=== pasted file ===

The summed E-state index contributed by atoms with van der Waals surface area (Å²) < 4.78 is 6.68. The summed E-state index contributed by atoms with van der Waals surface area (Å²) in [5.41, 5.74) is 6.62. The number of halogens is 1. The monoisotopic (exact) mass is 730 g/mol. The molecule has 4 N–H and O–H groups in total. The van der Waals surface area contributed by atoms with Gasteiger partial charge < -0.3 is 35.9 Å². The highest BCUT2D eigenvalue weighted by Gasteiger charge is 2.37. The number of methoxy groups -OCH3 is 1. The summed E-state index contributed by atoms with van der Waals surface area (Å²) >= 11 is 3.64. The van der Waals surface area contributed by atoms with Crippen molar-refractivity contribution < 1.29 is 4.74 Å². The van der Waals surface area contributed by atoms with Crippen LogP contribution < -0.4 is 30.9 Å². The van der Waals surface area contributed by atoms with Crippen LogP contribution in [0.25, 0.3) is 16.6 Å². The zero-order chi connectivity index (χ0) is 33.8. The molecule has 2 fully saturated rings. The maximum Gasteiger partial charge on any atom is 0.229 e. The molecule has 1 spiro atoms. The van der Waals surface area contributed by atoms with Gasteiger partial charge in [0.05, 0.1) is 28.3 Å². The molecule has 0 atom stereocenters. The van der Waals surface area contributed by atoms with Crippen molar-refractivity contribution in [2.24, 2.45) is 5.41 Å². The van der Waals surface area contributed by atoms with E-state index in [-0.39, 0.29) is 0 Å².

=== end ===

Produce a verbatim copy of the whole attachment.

The summed E-state index contributed by atoms with van der Waals surface area (Å²) < 4.78 is 6.68. The summed E-state index contributed by atoms with van der Waals surface area (Å²) in [5.41, 5.74) is 6.62. The number of halogens is 1. The monoisotopic (exact) mass is 730 g/mol. The molecule has 4 N–H and O–H groups in total. The van der Waals surface area contributed by atoms with Gasteiger partial charge < -0.3 is 35.9 Å². The highest BCUT2D eigenvalue weighted by Gasteiger charge is 2.37. The number of methoxy groups -OCH3 is 1. The summed E-state index contributed by atoms with van der Waals surface area (Å²) >= 11 is 3.64. The van der Waals surface area contributed by atoms with Crippen molar-refractivity contribution < 1.29 is 4.74 Å². The van der Waals surface area contributed by atoms with Crippen LogP contribution < -0.4 is 30.9 Å². The van der Waals surface area contributed by atoms with Crippen LogP contribution in [0.25, 0.3) is 16.6 Å². The zero-order chi connectivity index (χ0) is 33.8. The molecule has 2 fully saturated rings. The maximum Gasteiger partial charge on any atom is 0.229 e. The molecule has 1 spiro atoms. The van der Waals surface area contributed by atoms with Gasteiger partial charge in [0.05, 0.1) is 28.3 Å². The molecule has 0 atom stereocenters. The van der Waals surface area contributed by atoms with Crippen molar-refractivity contribution in [2.24, 2.45) is 5.41 Å². The van der Waals surface area contributed by atoms with E-state index in [-0.39, 0.29) is 0 Å².